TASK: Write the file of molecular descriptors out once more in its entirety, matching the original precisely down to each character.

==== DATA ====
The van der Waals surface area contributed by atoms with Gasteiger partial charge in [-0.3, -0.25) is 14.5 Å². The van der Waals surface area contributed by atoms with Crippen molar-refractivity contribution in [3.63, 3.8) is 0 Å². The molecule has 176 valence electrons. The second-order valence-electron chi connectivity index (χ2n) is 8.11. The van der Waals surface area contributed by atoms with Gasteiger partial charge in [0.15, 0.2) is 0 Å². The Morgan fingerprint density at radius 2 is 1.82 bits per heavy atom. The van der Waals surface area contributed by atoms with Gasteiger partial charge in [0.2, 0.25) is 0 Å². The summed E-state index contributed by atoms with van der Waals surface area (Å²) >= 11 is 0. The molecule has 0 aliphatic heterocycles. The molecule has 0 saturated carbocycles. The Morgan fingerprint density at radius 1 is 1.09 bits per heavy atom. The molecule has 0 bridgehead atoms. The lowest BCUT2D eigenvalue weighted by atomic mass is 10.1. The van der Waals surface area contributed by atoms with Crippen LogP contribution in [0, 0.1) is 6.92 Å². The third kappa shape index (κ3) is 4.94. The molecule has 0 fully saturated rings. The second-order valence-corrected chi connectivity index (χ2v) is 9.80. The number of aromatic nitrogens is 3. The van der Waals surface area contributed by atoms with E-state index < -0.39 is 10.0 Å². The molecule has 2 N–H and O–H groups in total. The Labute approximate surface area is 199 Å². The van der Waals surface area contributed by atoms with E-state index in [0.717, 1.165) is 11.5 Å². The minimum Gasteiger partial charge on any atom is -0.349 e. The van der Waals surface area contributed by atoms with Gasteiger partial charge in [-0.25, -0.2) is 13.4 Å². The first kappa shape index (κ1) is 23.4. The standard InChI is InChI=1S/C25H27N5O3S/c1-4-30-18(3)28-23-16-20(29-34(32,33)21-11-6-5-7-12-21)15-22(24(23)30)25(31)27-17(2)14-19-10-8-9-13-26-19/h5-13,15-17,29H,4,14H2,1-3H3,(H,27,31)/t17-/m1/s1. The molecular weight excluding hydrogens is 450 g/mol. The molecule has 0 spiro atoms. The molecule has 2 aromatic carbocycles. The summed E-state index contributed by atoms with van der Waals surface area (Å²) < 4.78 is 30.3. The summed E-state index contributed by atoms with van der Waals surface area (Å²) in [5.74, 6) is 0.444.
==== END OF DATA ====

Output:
The van der Waals surface area contributed by atoms with Gasteiger partial charge in [-0.3, -0.25) is 14.5 Å². The van der Waals surface area contributed by atoms with Crippen molar-refractivity contribution in [3.63, 3.8) is 0 Å². The molecule has 176 valence electrons. The second-order valence-electron chi connectivity index (χ2n) is 8.11. The van der Waals surface area contributed by atoms with Gasteiger partial charge in [0.15, 0.2) is 0 Å². The Morgan fingerprint density at radius 2 is 1.82 bits per heavy atom. The van der Waals surface area contributed by atoms with Gasteiger partial charge in [0.2, 0.25) is 0 Å². The summed E-state index contributed by atoms with van der Waals surface area (Å²) >= 11 is 0. The molecule has 0 aliphatic heterocycles. The molecule has 0 saturated carbocycles. The Morgan fingerprint density at radius 1 is 1.09 bits per heavy atom. The molecule has 0 bridgehead atoms. The lowest BCUT2D eigenvalue weighted by atomic mass is 10.1. The van der Waals surface area contributed by atoms with Crippen LogP contribution in [0, 0.1) is 6.92 Å². The third kappa shape index (κ3) is 4.94. The molecule has 0 fully saturated rings. The second-order valence-corrected chi connectivity index (χ2v) is 9.80. The number of aromatic nitrogens is 3. The van der Waals surface area contributed by atoms with E-state index < -0.39 is 10.0 Å². The molecule has 2 N–H and O–H groups in total. The Labute approximate surface area is 199 Å². The van der Waals surface area contributed by atoms with E-state index in [0.717, 1.165) is 11.5 Å². The minimum Gasteiger partial charge on any atom is -0.349 e. The van der Waals surface area contributed by atoms with Gasteiger partial charge in [-0.25, -0.2) is 13.4 Å². The first kappa shape index (κ1) is 23.4. The standard InChI is InChI=1S/C25H27N5O3S/c1-4-30-18(3)28-23-16-20(29-34(32,33)21-11-6-5-7-12-21)15-22(24(23)30)25(31)27-17(2)14-19-10-8-9-13-26-19/h5-13,15-17,29H,4,14H2,1-3H3,(H,27,31)/t17-/m1/s1. The molecular weight excluding hydrogens is 450 g/mol. The molecule has 0 spiro atoms. The molecule has 2 aromatic carbocycles. The summed E-state index contributed by atoms with van der Waals surface area (Å²) < 4.78 is 30.3. The summed E-state index contributed by atoms with van der Waals surface area (Å²) in [5.74, 6) is 0.444.